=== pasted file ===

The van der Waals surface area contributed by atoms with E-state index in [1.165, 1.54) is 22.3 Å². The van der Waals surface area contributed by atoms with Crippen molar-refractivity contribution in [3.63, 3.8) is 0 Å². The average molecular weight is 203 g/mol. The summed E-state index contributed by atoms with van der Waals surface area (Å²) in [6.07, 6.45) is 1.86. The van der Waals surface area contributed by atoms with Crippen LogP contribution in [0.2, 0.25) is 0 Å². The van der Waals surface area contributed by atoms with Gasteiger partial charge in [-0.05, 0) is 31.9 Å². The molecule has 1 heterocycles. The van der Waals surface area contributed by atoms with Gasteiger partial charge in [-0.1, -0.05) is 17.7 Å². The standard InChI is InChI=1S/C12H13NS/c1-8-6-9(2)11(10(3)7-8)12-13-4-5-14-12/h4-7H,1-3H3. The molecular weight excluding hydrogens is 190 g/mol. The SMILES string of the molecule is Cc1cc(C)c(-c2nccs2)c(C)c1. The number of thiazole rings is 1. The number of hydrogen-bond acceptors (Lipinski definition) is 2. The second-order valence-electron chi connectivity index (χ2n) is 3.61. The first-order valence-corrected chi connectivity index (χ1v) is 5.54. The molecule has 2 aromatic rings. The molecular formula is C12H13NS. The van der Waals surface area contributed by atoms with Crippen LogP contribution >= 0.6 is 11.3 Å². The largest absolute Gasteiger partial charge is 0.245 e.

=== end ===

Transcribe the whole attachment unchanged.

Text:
The van der Waals surface area contributed by atoms with E-state index in [1.165, 1.54) is 22.3 Å². The van der Waals surface area contributed by atoms with Crippen molar-refractivity contribution in [3.63, 3.8) is 0 Å². The average molecular weight is 203 g/mol. The summed E-state index contributed by atoms with van der Waals surface area (Å²) in [6.07, 6.45) is 1.86. The van der Waals surface area contributed by atoms with Crippen LogP contribution in [0.2, 0.25) is 0 Å². The van der Waals surface area contributed by atoms with Gasteiger partial charge in [-0.05, 0) is 31.9 Å². The molecule has 1 heterocycles. The van der Waals surface area contributed by atoms with Gasteiger partial charge in [-0.1, -0.05) is 17.7 Å². The standard InChI is InChI=1S/C12H13NS/c1-8-6-9(2)11(10(3)7-8)12-13-4-5-14-12/h4-7H,1-3H3. The molecular weight excluding hydrogens is 190 g/mol. The SMILES string of the molecule is Cc1cc(C)c(-c2nccs2)c(C)c1. The number of thiazole rings is 1. The number of hydrogen-bond acceptors (Lipinski definition) is 2. The second-order valence-electron chi connectivity index (χ2n) is 3.61. The first-order valence-corrected chi connectivity index (χ1v) is 5.54. The molecule has 2 aromatic rings. The molecular formula is C12H13NS. The van der Waals surface area contributed by atoms with Crippen LogP contribution >= 0.6 is 11.3 Å². The largest absolute Gasteiger partial charge is 0.245 e.